UPDATE part of the squirrel distress whistle calls were just too thin for many printing methods. So I've updated it and they should print better now. I also added a loop for attaching a string on the v1 model.
Ok, so I got into squirrel hunting. They don't taste too bad actually. But they are illusive little buggers! I saw the squirrel distress whistle calls online and attempted to replicate them just from pictures, and failed epically. So I bought the two most prevalent squirrel distress whistles on the market and found out what I was doing wrong. I remodeled both and tested them and they tested perfectly!
Even if you aren't hunting them, these little whistles are still fun to just mess with the little guys. They would make for a cool Cub Scout, Weebleos, and Boy Scout projects
The first thing I found out (once I had the commercial ones on hand) is that the hole in the middle needs to be about 5mm, any smaller and you don't get good results, any bigger and it's kind of the same. You also need a little chamber in the middle. The size of the chamber in the middle of the two pieces has to be small as well, otherwise you get a deeper sound if you make that chamber too big. I did in my initial attempts. I may play around with making the diameter of the v1 a smidge smaller at some point in the future, but for now I'm quite happy with my results.
So the bigger one is my favorite (v1). It's close (and by close I mean almost perfectly exactly close) to the Mr. Squirrel Call, which works wonderfully. And by that I mean the commercial one and the one that I modeled here. This one (that I printed in ABS on a zortrax with fine detail) sounds every bit as good (IMHO). This is my 3rd of 4th revision, but I'm confident it is perfected now.
The smaller one is modeled after the sound making portion of the Lohman Mr. B's Distress Squirrel Whistle. Which actually has a resonance tube as part of it. I modeled the sound tube holder for it as well, but the sound maker works fine without it. This one sounds pretty spot on as well. If you print the tube you don't have to glue the two pieces of the sound maker together, as the tube will hold both pieces together. I have now printed the tubes (I designed two of them), and the sound makers fit perfectly into them, so I'm considering this to be a fully successful project. The tube makes the call a bit louder, and directional.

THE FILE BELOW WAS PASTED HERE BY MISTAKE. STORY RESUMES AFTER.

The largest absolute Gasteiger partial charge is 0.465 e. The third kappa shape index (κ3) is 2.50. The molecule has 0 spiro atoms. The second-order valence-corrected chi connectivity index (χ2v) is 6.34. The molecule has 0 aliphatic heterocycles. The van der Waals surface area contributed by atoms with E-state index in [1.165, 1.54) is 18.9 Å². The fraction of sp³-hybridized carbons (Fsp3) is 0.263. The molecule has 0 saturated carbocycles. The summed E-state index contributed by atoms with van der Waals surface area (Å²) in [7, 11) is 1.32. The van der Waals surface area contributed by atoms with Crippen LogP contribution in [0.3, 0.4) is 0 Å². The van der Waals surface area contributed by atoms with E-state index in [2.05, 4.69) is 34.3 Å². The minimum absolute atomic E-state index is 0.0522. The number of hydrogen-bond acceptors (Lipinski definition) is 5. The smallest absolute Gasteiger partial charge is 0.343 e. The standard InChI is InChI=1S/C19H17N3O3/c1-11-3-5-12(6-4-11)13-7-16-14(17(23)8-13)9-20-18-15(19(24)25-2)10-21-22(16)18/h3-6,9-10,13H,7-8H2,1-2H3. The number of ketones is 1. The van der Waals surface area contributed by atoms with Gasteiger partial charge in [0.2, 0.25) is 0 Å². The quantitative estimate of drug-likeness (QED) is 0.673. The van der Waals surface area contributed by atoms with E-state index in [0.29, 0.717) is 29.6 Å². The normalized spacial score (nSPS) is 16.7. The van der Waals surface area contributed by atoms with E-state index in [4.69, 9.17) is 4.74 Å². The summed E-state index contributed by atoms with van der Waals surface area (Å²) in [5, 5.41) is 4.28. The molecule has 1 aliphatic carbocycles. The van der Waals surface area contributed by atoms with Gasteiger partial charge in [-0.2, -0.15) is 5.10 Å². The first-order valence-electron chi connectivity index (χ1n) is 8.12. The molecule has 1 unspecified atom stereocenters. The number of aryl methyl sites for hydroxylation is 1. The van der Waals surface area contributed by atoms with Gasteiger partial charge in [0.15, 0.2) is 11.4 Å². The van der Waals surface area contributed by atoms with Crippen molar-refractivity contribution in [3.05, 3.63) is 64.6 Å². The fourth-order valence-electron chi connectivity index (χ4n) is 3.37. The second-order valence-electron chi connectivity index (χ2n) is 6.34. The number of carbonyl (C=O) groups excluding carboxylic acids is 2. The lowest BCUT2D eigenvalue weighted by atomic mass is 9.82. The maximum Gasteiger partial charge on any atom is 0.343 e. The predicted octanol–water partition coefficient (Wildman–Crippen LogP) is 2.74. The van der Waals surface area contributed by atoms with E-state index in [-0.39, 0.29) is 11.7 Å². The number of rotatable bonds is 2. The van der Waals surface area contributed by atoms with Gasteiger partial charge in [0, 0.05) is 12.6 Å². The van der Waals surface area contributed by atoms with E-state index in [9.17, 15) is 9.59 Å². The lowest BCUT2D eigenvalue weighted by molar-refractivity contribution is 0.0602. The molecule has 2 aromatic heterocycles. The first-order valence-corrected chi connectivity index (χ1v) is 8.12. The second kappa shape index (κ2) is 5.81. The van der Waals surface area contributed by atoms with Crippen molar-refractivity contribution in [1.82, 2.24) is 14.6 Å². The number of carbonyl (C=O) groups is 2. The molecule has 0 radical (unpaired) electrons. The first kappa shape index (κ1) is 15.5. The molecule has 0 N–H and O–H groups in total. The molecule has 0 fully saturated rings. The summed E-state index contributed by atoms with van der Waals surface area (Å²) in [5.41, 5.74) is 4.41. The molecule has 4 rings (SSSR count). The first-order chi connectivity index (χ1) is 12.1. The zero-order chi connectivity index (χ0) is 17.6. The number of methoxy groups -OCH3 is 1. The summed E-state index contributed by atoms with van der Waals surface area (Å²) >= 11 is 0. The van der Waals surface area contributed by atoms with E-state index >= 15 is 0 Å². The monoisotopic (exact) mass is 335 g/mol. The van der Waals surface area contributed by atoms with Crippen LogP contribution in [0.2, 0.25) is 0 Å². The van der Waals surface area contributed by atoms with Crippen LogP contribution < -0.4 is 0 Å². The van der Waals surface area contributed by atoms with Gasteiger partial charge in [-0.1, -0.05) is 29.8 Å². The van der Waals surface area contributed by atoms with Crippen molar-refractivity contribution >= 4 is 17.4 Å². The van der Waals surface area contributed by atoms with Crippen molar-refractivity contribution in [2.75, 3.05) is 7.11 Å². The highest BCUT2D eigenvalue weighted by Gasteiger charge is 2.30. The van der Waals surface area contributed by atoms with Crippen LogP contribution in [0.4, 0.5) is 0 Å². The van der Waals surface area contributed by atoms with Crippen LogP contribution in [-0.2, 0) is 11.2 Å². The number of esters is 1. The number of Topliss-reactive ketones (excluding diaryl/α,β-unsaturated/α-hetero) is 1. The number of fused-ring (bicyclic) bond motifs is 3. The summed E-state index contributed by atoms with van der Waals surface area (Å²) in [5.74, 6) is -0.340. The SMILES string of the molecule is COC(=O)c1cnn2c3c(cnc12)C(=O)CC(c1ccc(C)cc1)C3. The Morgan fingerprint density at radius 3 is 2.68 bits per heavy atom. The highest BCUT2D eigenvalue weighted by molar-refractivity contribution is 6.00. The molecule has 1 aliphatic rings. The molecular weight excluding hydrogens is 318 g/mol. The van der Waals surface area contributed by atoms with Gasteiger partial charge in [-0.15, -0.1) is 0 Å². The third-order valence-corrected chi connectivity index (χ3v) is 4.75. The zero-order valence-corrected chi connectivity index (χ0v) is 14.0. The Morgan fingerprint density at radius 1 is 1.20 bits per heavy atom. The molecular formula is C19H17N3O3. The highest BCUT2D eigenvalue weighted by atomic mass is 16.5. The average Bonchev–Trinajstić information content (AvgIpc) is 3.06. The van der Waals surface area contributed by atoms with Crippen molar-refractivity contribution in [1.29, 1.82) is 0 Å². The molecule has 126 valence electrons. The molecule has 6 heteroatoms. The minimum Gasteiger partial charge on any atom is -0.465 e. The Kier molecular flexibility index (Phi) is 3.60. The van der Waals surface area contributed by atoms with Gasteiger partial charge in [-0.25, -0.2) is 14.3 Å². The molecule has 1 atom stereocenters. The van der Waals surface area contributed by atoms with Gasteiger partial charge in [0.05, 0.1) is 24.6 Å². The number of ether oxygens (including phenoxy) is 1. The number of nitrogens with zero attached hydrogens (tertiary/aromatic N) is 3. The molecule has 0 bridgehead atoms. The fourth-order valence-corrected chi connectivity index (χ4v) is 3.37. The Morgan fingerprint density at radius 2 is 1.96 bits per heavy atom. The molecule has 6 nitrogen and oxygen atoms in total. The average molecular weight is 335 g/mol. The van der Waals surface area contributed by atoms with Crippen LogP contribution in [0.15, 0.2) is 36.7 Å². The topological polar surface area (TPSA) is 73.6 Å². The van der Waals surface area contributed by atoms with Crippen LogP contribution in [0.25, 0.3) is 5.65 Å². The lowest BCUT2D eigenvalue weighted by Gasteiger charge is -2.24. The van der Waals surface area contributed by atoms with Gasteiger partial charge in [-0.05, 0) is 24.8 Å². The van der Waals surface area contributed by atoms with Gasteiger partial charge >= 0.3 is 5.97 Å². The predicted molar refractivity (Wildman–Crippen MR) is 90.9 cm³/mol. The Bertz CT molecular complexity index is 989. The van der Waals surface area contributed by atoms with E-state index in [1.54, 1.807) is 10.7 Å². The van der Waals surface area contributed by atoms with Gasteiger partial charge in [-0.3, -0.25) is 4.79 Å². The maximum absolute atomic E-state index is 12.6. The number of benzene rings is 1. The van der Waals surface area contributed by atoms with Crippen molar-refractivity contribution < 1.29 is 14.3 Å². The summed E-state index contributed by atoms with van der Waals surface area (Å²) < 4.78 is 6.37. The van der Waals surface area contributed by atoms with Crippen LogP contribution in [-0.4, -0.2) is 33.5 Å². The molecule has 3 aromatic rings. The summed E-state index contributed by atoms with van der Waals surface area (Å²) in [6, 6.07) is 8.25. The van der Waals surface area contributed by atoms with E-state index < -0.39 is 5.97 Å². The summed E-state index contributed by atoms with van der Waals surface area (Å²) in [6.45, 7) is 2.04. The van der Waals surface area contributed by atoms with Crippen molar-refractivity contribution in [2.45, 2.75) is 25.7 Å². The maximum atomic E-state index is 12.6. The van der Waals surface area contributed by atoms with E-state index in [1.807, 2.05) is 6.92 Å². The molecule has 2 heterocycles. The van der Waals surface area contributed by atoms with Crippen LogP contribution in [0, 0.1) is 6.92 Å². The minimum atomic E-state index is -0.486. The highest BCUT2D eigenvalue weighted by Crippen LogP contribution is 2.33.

I printed two of either of the v1 or v2, out of ABS on a Zortrax printer. Then I glued the two pieces together with acetone. So what I did was just hold the two pieces together in my hand. Then I soaked a cotton swap in acetone, then wiped the cotton swap with acetone along the seam of the two pieces. The acetone will seep into the crack and fuse the two pieces together, permanently. Simple.
I recommend printing on a printer that has a really high resolution like a zortrax or an SLA printer, because the parts are small and have fine detail. Printing two of either of the sound maker pieces should only run you about 30-45 minutes or so. I have not printed these on a PrintRbot or Makerbot yet. So if you do, please take a picture of it and post it here, I'm sure everyone will be interested in how they turn out. I know I would be. Printing these in Flexible material would be interesting, but I doubt the fine detail would come out smoothly enough. PLA would probably work, but it's too brittle for me.
I have to admit, I've grown lazy and I've started using TinkerCAD almost all the time. I can model things faster and easier than any other CAD design package on the market. I've used Inventor, Fusion 360, and FreeCAD. But none of them are as easy to use for designing as TinkerCAD. With the new design interface you can put bevels on your geometric primitives, which I do all the time now.
This thing was made with Tinkercad. Edit it online https://www.tinkercad.com/things/a4TQcHqtnSS